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There may be nothing new under the sun, and I doubt Newberry would have been the first on the planet to come up with the load round robin for accuracy. It just didn't get popularized the way the Audette Ladder did (which takes even fewer shots when it works, though it doesn't always or it doesn't always work simply, as this thread shows.) Newberry is also interested in finding loads that are charge insensitive and that will match up reasonably well to a number of barrel lengths. Those are the elements that get a little further into the puzzle over what makes something accurate?
 

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Thanks guy, Im aware its matching harmonics to load in a sense and realize that Auddette ladder has faults, I have seen a modified version work quite well in BR guns though one failing of it is closer then 300 yards your kind of wasting ammo unless you REALLY have a handle on reading the impact. I.E. reading impacts of a sub MOA rifle at 100 yards is going to show fault in ladder. At any rate I am going to take a known sub MOA load out with loads up and down and see if OCW finds that load for me. IF the wind isnt blowing like today:cool:
 

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Creighton Audette himself used to run the ladder at 200 yards back in the 80's, but Randolf Constantine, who really popularized it with his article, suggested 300. In other words, if you're already a champion level BR shooter, you may be able to make it go at 200, but it's a lot tougher than at 300.
 

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The Hog Whisperer (Administrator)
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Discussion Starter #10
I'd say the OCW method spurred Chris Long's new theory on barrel harmonics. The other barrel harmonic theories did not explain why some loads seem to almost universally do well.

Perhaps not a concern if your load is accurate, but I think it is interesting.
 

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I agree , all interesting. I did not get a change to shoot rifle today but I usually do a couple times a week so Ill play with he whole concept and see if i can wrap my head around how its different.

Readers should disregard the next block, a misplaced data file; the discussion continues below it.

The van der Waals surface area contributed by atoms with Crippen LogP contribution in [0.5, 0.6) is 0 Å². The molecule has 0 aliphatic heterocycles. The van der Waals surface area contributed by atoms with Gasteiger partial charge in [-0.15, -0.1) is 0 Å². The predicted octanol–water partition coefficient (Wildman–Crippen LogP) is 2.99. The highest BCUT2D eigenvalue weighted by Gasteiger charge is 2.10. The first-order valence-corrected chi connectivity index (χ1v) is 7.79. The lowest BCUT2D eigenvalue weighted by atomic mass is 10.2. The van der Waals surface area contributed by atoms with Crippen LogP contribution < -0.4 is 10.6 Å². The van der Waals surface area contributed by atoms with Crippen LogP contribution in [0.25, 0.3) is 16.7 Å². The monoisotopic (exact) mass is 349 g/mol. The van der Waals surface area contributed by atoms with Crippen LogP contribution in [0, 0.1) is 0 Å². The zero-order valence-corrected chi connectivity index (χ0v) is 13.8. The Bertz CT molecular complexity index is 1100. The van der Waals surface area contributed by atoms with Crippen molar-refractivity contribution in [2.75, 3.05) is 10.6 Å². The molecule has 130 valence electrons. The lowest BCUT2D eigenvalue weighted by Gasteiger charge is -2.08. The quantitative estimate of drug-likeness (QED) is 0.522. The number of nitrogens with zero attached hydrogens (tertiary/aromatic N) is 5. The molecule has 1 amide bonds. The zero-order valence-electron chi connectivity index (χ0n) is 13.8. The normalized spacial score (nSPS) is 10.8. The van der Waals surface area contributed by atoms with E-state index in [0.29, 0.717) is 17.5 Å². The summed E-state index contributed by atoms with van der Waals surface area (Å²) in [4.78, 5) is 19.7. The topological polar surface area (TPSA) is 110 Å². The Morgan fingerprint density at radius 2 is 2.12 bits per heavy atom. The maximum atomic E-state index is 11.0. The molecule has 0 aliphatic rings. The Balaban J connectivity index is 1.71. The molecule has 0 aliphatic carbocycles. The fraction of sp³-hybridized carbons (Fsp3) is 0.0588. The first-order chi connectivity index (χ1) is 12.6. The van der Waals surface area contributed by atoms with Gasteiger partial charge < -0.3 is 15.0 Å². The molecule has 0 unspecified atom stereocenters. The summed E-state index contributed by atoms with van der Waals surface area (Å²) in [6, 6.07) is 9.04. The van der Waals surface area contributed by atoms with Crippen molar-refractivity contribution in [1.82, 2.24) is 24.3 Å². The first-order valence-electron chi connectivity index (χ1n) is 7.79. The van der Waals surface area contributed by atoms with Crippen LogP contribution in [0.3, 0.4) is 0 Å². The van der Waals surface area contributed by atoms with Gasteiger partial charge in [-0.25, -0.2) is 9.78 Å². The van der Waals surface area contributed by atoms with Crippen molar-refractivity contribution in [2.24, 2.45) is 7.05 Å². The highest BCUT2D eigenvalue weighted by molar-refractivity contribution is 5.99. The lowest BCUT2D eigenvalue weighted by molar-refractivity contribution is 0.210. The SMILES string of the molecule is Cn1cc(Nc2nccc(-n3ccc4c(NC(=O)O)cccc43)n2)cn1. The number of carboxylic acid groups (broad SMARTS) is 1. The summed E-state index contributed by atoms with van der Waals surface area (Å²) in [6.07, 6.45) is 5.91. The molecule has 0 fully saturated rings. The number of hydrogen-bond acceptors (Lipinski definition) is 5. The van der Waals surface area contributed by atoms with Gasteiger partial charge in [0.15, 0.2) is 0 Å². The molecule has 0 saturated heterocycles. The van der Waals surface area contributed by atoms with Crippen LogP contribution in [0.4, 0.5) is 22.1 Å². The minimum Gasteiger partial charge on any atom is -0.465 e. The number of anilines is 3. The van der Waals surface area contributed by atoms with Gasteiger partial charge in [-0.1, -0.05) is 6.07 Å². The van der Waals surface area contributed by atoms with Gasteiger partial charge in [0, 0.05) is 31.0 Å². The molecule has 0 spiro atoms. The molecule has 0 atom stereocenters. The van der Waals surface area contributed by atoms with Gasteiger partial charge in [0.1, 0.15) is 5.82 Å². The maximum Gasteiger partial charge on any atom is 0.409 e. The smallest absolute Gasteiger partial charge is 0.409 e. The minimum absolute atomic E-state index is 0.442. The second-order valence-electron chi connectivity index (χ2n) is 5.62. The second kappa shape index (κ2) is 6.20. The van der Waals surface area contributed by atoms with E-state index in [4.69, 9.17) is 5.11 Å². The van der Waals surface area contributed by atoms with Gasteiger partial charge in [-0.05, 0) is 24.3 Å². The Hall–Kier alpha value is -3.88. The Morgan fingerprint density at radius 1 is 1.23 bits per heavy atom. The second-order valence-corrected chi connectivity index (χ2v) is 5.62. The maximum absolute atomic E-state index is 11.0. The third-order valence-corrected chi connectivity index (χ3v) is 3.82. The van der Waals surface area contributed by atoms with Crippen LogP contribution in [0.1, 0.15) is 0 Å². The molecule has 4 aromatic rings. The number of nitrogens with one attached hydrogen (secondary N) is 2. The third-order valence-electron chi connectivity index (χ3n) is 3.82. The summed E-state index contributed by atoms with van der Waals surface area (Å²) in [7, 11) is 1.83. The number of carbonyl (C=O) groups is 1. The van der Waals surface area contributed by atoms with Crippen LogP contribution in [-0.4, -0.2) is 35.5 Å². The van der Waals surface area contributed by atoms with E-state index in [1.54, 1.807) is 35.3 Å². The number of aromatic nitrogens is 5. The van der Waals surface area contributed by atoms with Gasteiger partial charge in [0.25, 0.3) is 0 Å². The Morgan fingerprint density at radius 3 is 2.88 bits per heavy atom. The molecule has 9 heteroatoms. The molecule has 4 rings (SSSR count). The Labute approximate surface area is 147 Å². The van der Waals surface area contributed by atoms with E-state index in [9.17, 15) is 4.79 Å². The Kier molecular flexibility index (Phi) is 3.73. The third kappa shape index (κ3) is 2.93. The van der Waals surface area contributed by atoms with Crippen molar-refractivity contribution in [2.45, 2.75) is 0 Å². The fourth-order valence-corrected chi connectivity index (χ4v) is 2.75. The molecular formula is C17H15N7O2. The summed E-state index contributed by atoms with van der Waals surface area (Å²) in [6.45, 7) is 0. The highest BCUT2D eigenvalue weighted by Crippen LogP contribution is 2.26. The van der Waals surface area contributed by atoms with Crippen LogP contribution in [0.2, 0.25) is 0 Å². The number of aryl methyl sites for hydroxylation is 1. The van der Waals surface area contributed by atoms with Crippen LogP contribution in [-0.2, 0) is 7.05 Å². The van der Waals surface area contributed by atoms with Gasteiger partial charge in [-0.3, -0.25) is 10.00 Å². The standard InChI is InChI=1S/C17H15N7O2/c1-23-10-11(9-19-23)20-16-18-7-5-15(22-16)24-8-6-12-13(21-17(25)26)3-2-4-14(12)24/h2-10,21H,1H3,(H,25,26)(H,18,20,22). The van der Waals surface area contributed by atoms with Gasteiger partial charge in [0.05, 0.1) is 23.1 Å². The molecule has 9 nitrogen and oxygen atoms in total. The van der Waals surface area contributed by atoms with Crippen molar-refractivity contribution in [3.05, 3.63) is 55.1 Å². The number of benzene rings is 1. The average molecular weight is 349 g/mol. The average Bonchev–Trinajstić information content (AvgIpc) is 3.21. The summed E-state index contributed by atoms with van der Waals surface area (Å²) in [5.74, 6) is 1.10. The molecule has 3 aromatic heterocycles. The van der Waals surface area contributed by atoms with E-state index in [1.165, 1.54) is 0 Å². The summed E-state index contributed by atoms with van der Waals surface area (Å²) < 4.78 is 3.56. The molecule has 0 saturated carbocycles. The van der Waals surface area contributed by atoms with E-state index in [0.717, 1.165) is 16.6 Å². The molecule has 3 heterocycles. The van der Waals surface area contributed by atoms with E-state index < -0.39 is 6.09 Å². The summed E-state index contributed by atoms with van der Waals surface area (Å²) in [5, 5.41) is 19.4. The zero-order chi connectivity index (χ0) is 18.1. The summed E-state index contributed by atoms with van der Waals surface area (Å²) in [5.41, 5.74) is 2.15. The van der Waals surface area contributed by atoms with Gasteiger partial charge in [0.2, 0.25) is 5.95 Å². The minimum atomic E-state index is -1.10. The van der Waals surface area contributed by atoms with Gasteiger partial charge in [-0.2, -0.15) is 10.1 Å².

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I've always like this method and Chris Long's page is some good reading too. I ran across some interesting reads on long range shooting and the ladder method:

http://www.snipershide.com/forum/ubbthreads.php?ubb=showflat&Number=1696162#Post1696162

http://www.snipershide.com/forum/ubbthreads.php?ubb=showflat&Number=1699588#Post1699588

http://www.snipershide.com/forum/ubbthreads.php?ubb=showflat&Number=1705470#Post1705470

http://www.snipershide.com/forum/ubbthreads.php?ubb=showflat&Number=1713419#Post1713419

http://www.snipershide.com/forum/ubbthreads.php?ubb=showflat&Number=1723219#Post1723219

A lot is much more then I want to get into for hunting rifles, but there is some good info/reading in there. I have tried this but I still prefer the OCW for various reasons, many Newberry points out. When I fired it, I didn't have a spotting scope so I had to drive out to mark the target after each shot. The second time I colored the bullets with sharpies and that made it much easier. By the time I fired the first string, then the second, loaded 5 rounds of the final charges fired those, found the charge I wanted then adjusted seating depths, I had fired quite a few rounds and that's considering everything goes well and data is interpreted correctly. In some of the above threads, some post actual targets but cannot interpret the results. They are then recommended to refire at a further distance. Supposedly the ladder saves bullets over something like the OCW, but I really don't think it does.
 

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How shooting "round robin" can do a thing that shooting however many rounds you may wish into each target in sequence eludes me.

The only "weakness" of shooting a ladder seems to be any inconsistancy by the shooter can easily to make it impossible to observe the closing and reopening of the charge steps.

The only weakness I see in shooting a ladder test at short ranges, ie, 100 yards, is the difficulty of indentifying each hole later, especially so if the rifle and load has high accuracy to begin with. It's hard to identify individual rounds in a big, sloppy hole!

I've never thought ladder tests should be used to identify the "best" load. Rather, it quickly eliminates charge ranges that WON'T shoot well and aren't worth pursuing. It can quickly identify charge ranges that might be used in an OCW test.
 

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Ranger.